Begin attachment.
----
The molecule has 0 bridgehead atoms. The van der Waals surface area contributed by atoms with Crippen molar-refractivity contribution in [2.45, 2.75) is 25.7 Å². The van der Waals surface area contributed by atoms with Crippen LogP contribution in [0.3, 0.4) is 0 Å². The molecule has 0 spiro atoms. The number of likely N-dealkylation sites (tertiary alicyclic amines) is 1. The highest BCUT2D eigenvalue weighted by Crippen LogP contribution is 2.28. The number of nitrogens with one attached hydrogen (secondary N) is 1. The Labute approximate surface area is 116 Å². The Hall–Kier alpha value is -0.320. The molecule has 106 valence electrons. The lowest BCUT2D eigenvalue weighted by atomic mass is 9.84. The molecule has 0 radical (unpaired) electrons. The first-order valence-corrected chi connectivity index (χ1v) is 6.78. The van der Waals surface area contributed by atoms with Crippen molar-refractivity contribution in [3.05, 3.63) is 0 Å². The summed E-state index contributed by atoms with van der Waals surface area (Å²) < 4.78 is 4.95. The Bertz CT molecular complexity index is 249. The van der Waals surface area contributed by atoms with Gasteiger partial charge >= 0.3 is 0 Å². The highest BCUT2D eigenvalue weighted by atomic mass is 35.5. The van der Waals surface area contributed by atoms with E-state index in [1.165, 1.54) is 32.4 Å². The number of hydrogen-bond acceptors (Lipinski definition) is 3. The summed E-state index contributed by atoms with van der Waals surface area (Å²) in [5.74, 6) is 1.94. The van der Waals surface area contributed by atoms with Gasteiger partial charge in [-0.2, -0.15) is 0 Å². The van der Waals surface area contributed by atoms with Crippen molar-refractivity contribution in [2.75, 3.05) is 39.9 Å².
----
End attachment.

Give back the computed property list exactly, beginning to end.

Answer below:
The molecule has 0 bridgehead atoms. The van der Waals surface area contributed by atoms with Crippen molar-refractivity contribution in [2.45, 2.75) is 25.7 Å². The van der Waals surface area contributed by atoms with Crippen LogP contribution in [0.3, 0.4) is 0 Å². The molecule has 0 spiro atoms. The number of likely N-dealkylation sites (tertiary alicyclic amines) is 1. The highest BCUT2D eigenvalue weighted by Crippen LogP contribution is 2.28. The number of nitrogens with one attached hydrogen (secondary N) is 1. The Labute approximate surface area is 116 Å². The Hall–Kier alpha value is -0.320. The molecule has 106 valence electrons. The lowest BCUT2D eigenvalue weighted by atomic mass is 9.84. The molecule has 0 radical (unpaired) electrons. The first-order valence-corrected chi connectivity index (χ1v) is 6.78. The van der Waals surface area contributed by atoms with Crippen molar-refractivity contribution in [3.05, 3.63) is 0 Å². The summed E-state index contributed by atoms with van der Waals surface area (Å²) < 4.78 is 4.95. The Bertz CT molecular complexity index is 249. The van der Waals surface area contributed by atoms with Gasteiger partial charge >= 0.3 is 0 Å². The highest BCUT2D eigenvalue weighted by atomic mass is 35.5. The van der Waals surface area contributed by atoms with E-state index in [1.165, 1.54) is 32.4 Å². The number of hydrogen-bond acceptors (Lipinski definition) is 3. The summed E-state index contributed by atoms with van der Waals surface area (Å²) in [5.74, 6) is 1.94. The van der Waals surface area contributed by atoms with Gasteiger partial charge in [-0.2, -0.15) is 0 Å². The van der Waals surface area contributed by atoms with Crippen molar-refractivity contribution in [2.75, 3.05) is 39.9 Å².